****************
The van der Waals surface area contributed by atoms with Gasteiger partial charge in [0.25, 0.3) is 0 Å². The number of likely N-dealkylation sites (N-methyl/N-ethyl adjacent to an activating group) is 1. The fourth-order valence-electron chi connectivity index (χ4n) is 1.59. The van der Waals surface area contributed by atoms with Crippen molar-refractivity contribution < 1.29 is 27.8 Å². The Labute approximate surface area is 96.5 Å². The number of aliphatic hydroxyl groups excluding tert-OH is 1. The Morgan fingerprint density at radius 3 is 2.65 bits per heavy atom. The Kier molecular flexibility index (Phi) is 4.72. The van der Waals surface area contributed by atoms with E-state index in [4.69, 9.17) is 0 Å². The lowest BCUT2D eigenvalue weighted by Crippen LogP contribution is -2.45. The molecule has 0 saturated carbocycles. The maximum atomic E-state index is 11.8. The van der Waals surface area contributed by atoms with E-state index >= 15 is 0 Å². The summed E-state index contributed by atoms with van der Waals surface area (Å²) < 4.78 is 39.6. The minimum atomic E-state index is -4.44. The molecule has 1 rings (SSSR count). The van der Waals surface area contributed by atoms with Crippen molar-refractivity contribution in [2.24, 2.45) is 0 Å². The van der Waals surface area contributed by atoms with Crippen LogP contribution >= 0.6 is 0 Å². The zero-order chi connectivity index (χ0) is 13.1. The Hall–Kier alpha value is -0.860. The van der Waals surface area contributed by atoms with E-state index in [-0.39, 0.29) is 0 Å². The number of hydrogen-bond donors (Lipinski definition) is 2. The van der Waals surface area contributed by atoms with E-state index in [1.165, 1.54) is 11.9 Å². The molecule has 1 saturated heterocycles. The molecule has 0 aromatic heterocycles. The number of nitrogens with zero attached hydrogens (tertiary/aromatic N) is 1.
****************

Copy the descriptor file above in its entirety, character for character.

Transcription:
The van der Waals surface area contributed by atoms with Gasteiger partial charge in [0.25, 0.3) is 0 Å². The number of likely N-dealkylation sites (N-methyl/N-ethyl adjacent to an activating group) is 1. The fourth-order valence-electron chi connectivity index (χ4n) is 1.59. The van der Waals surface area contributed by atoms with Crippen molar-refractivity contribution < 1.29 is 27.8 Å². The Labute approximate surface area is 96.5 Å². The number of aliphatic hydroxyl groups excluding tert-OH is 1. The Morgan fingerprint density at radius 3 is 2.65 bits per heavy atom. The Kier molecular flexibility index (Phi) is 4.72. The van der Waals surface area contributed by atoms with E-state index in [4.69, 9.17) is 0 Å². The lowest BCUT2D eigenvalue weighted by Crippen LogP contribution is -2.45. The molecule has 0 saturated carbocycles. The maximum atomic E-state index is 11.8. The van der Waals surface area contributed by atoms with E-state index >= 15 is 0 Å². The summed E-state index contributed by atoms with van der Waals surface area (Å²) < 4.78 is 39.6. The minimum atomic E-state index is -4.44. The molecule has 1 rings (SSSR count). The van der Waals surface area contributed by atoms with Crippen molar-refractivity contribution in [2.24, 2.45) is 0 Å². The van der Waals surface area contributed by atoms with Crippen LogP contribution >= 0.6 is 0 Å². The zero-order chi connectivity index (χ0) is 13.1. The Hall–Kier alpha value is -0.860. The van der Waals surface area contributed by atoms with E-state index in [-0.39, 0.29) is 0 Å². The number of hydrogen-bond donors (Lipinski definition) is 2. The van der Waals surface area contributed by atoms with E-state index in [1.165, 1.54) is 11.9 Å². The molecule has 1 saturated heterocycles. The molecule has 0 aromatic heterocycles. The number of nitrogens with zero attached hydrogens (tertiary/aromatic N) is 1.